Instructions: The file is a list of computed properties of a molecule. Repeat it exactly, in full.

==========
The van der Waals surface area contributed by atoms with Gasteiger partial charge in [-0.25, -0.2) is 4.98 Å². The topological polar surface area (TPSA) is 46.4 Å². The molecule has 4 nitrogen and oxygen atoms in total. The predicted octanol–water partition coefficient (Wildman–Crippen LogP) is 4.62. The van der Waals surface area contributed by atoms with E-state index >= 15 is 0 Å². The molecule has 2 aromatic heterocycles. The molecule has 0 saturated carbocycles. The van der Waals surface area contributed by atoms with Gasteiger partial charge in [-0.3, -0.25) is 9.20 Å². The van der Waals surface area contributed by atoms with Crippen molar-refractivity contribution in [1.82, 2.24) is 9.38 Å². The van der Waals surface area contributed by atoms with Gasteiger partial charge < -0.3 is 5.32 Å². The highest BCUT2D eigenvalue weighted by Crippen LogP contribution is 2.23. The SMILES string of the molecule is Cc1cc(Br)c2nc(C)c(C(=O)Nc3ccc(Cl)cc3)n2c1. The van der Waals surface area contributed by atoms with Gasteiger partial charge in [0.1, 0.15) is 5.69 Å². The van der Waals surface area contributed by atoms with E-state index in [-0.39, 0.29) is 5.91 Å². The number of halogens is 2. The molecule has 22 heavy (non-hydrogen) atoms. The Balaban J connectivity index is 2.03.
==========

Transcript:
The van der Waals surface area contributed by atoms with Gasteiger partial charge in [-0.25, -0.2) is 4.98 Å². The topological polar surface area (TPSA) is 46.4 Å². The molecule has 4 nitrogen and oxygen atoms in total. The predicted octanol–water partition coefficient (Wildman–Crippen LogP) is 4.62. The van der Waals surface area contributed by atoms with E-state index >= 15 is 0 Å². The molecule has 2 aromatic heterocycles. The molecule has 0 saturated carbocycles. The van der Waals surface area contributed by atoms with Gasteiger partial charge in [-0.3, -0.25) is 9.20 Å². The van der Waals surface area contributed by atoms with Crippen molar-refractivity contribution in [1.82, 2.24) is 9.38 Å². The van der Waals surface area contributed by atoms with Gasteiger partial charge < -0.3 is 5.32 Å². The highest BCUT2D eigenvalue weighted by Crippen LogP contribution is 2.23. The SMILES string of the molecule is Cc1cc(Br)c2nc(C)c(C(=O)Nc3ccc(Cl)cc3)n2c1. The van der Waals surface area contributed by atoms with Gasteiger partial charge in [0.1, 0.15) is 5.69 Å². The van der Waals surface area contributed by atoms with E-state index in [-0.39, 0.29) is 5.91 Å². The number of halogens is 2. The molecule has 22 heavy (non-hydrogen) atoms. The Balaban J connectivity index is 2.03.